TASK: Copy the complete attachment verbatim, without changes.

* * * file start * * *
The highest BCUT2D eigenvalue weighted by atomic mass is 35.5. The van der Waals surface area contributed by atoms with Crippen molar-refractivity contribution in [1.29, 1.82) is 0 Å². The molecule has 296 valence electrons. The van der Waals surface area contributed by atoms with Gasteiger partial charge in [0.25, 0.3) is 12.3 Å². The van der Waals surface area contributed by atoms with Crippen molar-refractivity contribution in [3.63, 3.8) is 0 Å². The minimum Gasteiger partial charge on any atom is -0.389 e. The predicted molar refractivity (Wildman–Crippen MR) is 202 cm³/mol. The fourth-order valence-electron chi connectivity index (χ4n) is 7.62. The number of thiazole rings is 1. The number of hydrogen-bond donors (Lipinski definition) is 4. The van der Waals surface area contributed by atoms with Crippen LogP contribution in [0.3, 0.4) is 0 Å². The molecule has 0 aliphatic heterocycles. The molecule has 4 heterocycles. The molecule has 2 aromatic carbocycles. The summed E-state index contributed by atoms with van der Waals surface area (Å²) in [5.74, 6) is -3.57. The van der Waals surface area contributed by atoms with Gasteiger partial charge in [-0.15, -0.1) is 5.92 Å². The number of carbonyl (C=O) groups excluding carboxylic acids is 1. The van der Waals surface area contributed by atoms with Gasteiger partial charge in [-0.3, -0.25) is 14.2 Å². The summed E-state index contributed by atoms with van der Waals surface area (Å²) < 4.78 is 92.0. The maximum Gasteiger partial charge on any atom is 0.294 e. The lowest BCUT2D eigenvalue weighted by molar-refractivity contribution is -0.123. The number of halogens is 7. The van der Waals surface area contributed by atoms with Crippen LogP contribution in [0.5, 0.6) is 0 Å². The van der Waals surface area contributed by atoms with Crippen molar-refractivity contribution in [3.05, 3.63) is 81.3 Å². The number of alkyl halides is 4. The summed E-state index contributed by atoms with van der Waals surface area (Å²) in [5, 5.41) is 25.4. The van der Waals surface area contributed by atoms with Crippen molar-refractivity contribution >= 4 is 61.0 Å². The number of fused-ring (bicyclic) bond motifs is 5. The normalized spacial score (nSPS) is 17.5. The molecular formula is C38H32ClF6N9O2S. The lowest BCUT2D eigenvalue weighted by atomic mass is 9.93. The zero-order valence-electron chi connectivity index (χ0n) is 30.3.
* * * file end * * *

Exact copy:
The highest BCUT2D eigenvalue weighted by atomic mass is 35.5. The van der Waals surface area contributed by atoms with Crippen molar-refractivity contribution in [1.29, 1.82) is 0 Å². The molecule has 296 valence electrons. The van der Waals surface area contributed by atoms with Gasteiger partial charge in [0.25, 0.3) is 12.3 Å². The van der Waals surface area contributed by atoms with Crippen molar-refractivity contribution in [3.63, 3.8) is 0 Å². The minimum Gasteiger partial charge on any atom is -0.389 e. The predicted molar refractivity (Wildman–Crippen MR) is 202 cm³/mol. The fourth-order valence-electron chi connectivity index (χ4n) is 7.62. The number of thiazole rings is 1. The number of hydrogen-bond donors (Lipinski definition) is 4. The van der Waals surface area contributed by atoms with Crippen LogP contribution in [0.3, 0.4) is 0 Å². The molecule has 0 aliphatic heterocycles. The molecule has 4 heterocycles. The molecule has 2 aromatic carbocycles. The summed E-state index contributed by atoms with van der Waals surface area (Å²) in [5.74, 6) is -3.57. The van der Waals surface area contributed by atoms with Gasteiger partial charge in [-0.15, -0.1) is 5.92 Å². The number of carbonyl (C=O) groups excluding carboxylic acids is 1. The van der Waals surface area contributed by atoms with Gasteiger partial charge in [-0.3, -0.25) is 14.2 Å². The summed E-state index contributed by atoms with van der Waals surface area (Å²) < 4.78 is 92.0. The maximum Gasteiger partial charge on any atom is 0.294 e. The lowest BCUT2D eigenvalue weighted by molar-refractivity contribution is -0.123. The number of halogens is 7. The van der Waals surface area contributed by atoms with Crippen LogP contribution in [0.5, 0.6) is 0 Å². The van der Waals surface area contributed by atoms with Crippen molar-refractivity contribution in [3.05, 3.63) is 81.3 Å². The number of alkyl halides is 4. The summed E-state index contributed by atoms with van der Waals surface area (Å²) in [5, 5.41) is 25.4. The van der Waals surface area contributed by atoms with Crippen molar-refractivity contribution >= 4 is 61.0 Å². The number of fused-ring (bicyclic) bond motifs is 5. The normalized spacial score (nSPS) is 17.5. The molecular formula is C38H32ClF6N9O2S. The lowest BCUT2D eigenvalue weighted by atomic mass is 9.93. The zero-order valence-electron chi connectivity index (χ0n) is 30.3.